George Washington - The Father of Our Country
Why has George Washington earned the title "Father of our Country"? He was a great military leader and served as a general in the Revolutionary War. Washington was very involved in setting up the government of the United States and served as the first President. He is the most honored of any President and there are many things that help us remember him often. With all he has contributed to the success of our country, he certainly deserves this title.
George Washington was born on February 22, 1732, in Westmoreland, Virginia. He belonged to an old colonial family that believed in hard work, public service, and in worshipping God (Ashworth and Carroll). As far as formal education George only had the elementary years. His favorite subject was arithmetic. But he was ambitious and self taught. At the age of eleven, his father died and this put great responsibility on his young shoulders (Milton 12). His older half-brother Lawrence became a substitute father and helped to raise him (Flexner 5). At the age of seventeen, Washington was appointed surveyor for Culpeper county.
At the age of twenty, with no training or experience as a soldier, George applied to the governor of Virginia for a commission in the militia (Alden 8). He was fascinated with the war stories Lawrence told him and developed a keen interest in military affairs (Flexner 5). In February of 1753, he was commissioned as a major and put in charge of training militia in southern Virginia. Washington started reading and studying about military tactics and affairs. At the age of twenty-three he was promoted to Colonel and appointed commander and chief of the Virginia Militia. This was where George Washington learned how to lead.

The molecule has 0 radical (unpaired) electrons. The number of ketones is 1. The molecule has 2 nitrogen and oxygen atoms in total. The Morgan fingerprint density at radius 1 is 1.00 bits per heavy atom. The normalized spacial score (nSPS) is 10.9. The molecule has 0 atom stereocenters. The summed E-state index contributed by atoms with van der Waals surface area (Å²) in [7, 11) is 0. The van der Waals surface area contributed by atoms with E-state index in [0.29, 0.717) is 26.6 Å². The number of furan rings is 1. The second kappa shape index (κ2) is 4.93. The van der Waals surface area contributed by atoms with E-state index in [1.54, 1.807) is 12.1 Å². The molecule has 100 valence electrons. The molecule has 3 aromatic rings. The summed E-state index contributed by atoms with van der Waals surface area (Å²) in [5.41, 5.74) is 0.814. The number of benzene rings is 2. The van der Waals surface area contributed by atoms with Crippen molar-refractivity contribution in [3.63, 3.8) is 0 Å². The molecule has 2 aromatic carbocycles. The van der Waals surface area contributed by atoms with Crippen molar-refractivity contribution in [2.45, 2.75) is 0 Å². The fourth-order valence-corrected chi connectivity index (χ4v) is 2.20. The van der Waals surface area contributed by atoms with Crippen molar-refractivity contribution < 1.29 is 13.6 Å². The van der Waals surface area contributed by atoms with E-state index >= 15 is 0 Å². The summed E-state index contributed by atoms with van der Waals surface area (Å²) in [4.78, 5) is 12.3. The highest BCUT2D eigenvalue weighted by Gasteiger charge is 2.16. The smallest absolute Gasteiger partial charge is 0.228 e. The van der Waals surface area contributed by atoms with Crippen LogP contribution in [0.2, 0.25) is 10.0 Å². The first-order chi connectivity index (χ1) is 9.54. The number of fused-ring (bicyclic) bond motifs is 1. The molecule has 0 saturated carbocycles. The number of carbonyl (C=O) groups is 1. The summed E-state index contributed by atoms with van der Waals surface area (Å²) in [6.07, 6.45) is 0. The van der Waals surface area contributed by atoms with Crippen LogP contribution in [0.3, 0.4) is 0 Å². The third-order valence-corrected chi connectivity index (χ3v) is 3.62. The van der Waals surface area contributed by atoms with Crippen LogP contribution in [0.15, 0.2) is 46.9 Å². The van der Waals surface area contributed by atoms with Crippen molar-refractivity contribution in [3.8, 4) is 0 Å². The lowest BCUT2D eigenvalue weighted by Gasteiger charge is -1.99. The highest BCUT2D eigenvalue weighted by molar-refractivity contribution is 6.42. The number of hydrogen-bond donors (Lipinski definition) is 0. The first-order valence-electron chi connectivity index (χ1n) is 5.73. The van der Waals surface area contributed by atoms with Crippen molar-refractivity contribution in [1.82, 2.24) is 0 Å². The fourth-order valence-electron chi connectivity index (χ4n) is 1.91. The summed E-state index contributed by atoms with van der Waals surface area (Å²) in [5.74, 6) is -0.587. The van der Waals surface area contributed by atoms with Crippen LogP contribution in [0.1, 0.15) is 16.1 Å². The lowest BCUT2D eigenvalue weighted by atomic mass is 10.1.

For many years Washington served in the military. He volunteered for assignments and was quite successful. He was promoted to various ranks and gained knowledge and experience. As the Revolutionary War approached he was called upon again to give military service. George served on various military committees. Then on June 15, 1775, he was named general and commander in chief of the army of the United Colonies. Washington was loved by the people of his day. In fact, his army officers would have made him king if he would have agreed (Ashworth and Carroll 72).
The eight years of the Revolutionary War were very difficult and challenging. Washington had a strong will to win and that helped him overcome the many discouragements that came his way. On the battlefield he relied on a trial and error approach. He often had to fly by the seat of his pants and go with his instincts (Twohig 4). The lack of soldiers and supplies were...